Islamic Countries Form Counterterrorism Alliance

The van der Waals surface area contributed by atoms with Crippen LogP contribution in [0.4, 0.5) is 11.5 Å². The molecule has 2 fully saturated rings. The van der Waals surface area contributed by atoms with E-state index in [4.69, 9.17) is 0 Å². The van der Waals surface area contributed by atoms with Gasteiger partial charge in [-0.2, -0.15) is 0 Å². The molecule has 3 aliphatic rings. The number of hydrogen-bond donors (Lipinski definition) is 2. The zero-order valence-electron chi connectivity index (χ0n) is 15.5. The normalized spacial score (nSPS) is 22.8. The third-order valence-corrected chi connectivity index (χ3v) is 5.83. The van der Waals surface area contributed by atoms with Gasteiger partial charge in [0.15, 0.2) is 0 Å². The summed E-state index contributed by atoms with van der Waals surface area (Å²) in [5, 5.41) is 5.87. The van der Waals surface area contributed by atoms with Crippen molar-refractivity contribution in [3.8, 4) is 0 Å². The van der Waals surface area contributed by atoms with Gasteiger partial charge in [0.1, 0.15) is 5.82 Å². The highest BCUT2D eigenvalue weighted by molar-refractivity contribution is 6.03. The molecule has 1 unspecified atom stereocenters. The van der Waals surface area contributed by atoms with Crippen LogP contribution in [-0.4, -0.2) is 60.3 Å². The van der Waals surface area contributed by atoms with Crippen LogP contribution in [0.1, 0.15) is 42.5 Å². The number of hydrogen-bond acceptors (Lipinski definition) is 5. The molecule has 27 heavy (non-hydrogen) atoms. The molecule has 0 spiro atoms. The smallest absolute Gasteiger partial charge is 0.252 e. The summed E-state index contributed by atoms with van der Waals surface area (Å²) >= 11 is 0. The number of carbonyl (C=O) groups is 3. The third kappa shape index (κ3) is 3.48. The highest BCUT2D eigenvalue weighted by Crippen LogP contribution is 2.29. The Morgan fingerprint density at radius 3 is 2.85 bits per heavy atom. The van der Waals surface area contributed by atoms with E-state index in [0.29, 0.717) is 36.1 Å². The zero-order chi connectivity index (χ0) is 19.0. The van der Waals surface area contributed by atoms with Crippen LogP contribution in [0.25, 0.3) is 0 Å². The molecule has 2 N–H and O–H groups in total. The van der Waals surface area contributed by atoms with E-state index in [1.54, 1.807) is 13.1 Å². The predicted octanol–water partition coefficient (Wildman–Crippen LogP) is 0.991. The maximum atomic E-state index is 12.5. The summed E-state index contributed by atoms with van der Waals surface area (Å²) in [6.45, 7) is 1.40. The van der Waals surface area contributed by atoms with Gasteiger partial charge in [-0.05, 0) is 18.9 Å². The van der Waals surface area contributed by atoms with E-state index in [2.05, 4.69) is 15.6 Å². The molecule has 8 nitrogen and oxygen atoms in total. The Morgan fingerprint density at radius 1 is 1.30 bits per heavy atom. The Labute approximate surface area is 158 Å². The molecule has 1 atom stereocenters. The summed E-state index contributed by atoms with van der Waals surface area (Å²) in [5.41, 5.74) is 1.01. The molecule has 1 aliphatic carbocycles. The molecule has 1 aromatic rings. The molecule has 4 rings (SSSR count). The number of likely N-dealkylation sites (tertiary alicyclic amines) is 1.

Saudi Arabia on Tuesday announced the formation of a 34-state Islamic military coalition dedicated to combating terrorism. The alliance will be led by Saudi Arabia and a joint operations center to be established in Riyadh, according to a joint statement from the state-run Saudi Press Agency. Saudi leaders said the formation of the alliance “emanates from the Islamic world’s keenness to … be a partner of the world, as a group of countries, in the fight against this disease,” according to SPA. Defense Secretary Ash Carter told reporters traveling with him in Turkey, which has signed on to the alliance, that the announcement appears to be “very much aligned with something that we have been urging for quite some time, which is greater involvement in the campaign to combat ISIL by Sunni-Arab countries.” However, Senate Armed Services Committee Chair Sen. John McCain (R-Ariz.) said, “The fact that senior administration officials were totally unaware of plans to form a counterterrorism alliance … reflects the diminishing influence of the United States and the erosion of confidence of our closest Arab partners in America’s leadership under this administration.” Besides Saudi Arabia and Turkey, other member countries include Jordan, United Arab Emirates, Pakistan, Bahrain, Bangladesh, Benin, Chad, Togo, Tunisia, Djibouti, Senegal, Sudan, Sierra Leone, Somalia, Gabon, Guinea, Palestine, Comoros, Qatar, Cote d’Ivoire, Kuwait, Lebanon, Libya, Maldives, Mali, Malaysia, Egypt, Morocco, Mauritania, Niger, Nigeria, and Yemen.